Hubble discovers quasar ghosts dancing in space

There are bands of quasar ghosts haunting deep space.

The Hubble Space Telescope has snapped rare images of strange, looped structures that are believed to be long tails of gas formed during a violent merger between two galaxies. These objects were lit up by a blast of radiation from a quasar - the luminous and compact region that surrounds a supermassive black hole at the center of a galaxy.

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This image shows the winding green filaments observed by the NASA/ESA Hubble Space Telescope within eight different galaxies. The ethereal wisps in these images were illuminated, perhaps briefly, by a blast of radiation from a quasar - a very luminous and compact region that surrounds a supermassive black hole at the centre of a galaxy.

Credit: NASA, ESA, Galaxy Zoo team & W. Keel (University of Alabama, USA)

It would have taken light from the quasar tens of thousands of years to reach them and light them up. So, although the quasars themselves have turned off, the green clouds will continue to glow for much longer before they too fade.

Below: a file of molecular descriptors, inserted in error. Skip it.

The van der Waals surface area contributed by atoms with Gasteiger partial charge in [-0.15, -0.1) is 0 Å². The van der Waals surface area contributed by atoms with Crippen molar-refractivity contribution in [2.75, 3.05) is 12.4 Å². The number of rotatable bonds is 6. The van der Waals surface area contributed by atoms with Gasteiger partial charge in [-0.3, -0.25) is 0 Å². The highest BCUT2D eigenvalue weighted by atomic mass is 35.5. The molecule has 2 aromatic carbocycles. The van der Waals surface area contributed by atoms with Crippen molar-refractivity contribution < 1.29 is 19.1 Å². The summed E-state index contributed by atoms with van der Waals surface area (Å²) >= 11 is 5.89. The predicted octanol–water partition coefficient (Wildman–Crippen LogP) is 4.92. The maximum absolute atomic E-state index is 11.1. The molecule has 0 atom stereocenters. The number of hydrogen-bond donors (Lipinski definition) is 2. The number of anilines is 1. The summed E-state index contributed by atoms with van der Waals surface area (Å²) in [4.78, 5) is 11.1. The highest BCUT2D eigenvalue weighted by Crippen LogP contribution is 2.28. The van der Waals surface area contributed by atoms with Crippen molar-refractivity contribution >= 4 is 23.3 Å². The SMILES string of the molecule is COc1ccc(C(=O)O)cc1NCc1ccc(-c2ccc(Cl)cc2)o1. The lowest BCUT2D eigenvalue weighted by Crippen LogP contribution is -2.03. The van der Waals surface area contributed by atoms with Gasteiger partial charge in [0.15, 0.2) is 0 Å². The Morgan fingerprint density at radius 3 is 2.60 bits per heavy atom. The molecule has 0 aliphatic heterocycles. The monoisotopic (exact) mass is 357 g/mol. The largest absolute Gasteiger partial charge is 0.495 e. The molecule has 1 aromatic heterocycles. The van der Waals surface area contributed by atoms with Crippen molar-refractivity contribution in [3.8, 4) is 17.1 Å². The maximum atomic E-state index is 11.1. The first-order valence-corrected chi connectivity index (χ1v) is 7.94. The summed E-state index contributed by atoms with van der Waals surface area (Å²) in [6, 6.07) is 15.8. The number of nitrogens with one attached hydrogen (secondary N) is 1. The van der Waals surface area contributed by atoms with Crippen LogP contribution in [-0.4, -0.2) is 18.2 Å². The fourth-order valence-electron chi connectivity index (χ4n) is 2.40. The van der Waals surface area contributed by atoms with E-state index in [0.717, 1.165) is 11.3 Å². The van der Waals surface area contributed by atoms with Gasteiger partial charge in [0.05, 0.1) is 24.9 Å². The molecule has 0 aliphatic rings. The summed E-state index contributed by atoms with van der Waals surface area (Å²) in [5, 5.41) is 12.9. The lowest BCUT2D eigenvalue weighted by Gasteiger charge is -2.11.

Scientists believe a quasar beam illuminated these distant clouds of gas through a process called photoionisation. Oxygen, helium, nitrogen, sulphur and neon in the filaments absorb light from the quasar and slowly re-emit it over many thousands of years. Their emerald hue is caused by ionized oxygen, which glows green.

The latest discovery from Hubble comes as the iconic telescope is set to celebrate its 25th anniversary later this month.

The first object of this type was found in 2007 by Dutch schoolteacher Hanny van Arkel. She discovered the ghostly structure in the online Galaxy Zoo, a project enlisting the public's help to classify more than a million galaxies catalogued in the Sloan DigitalSky Survey (SDSS). The bizarre feature was dubbed Hanny's Voorwerp (Dutch for Hanny's object).

These latest objects were found in a spin-off of the Galaxy Zoo project, in which about 200 volunteers examined over 16,000 galaxy images in the SDSS to identify the best candidates for clouds similar to Hanny's Voorwerp. A team of researchers analyzed these and found a total of 20 galaxies that had gas ionized by quasars. Their results appear in a paper in the Astronomical Journal.

  • Michael Casey

    Michael Casey covers the environment, science and technology for CBSNews.com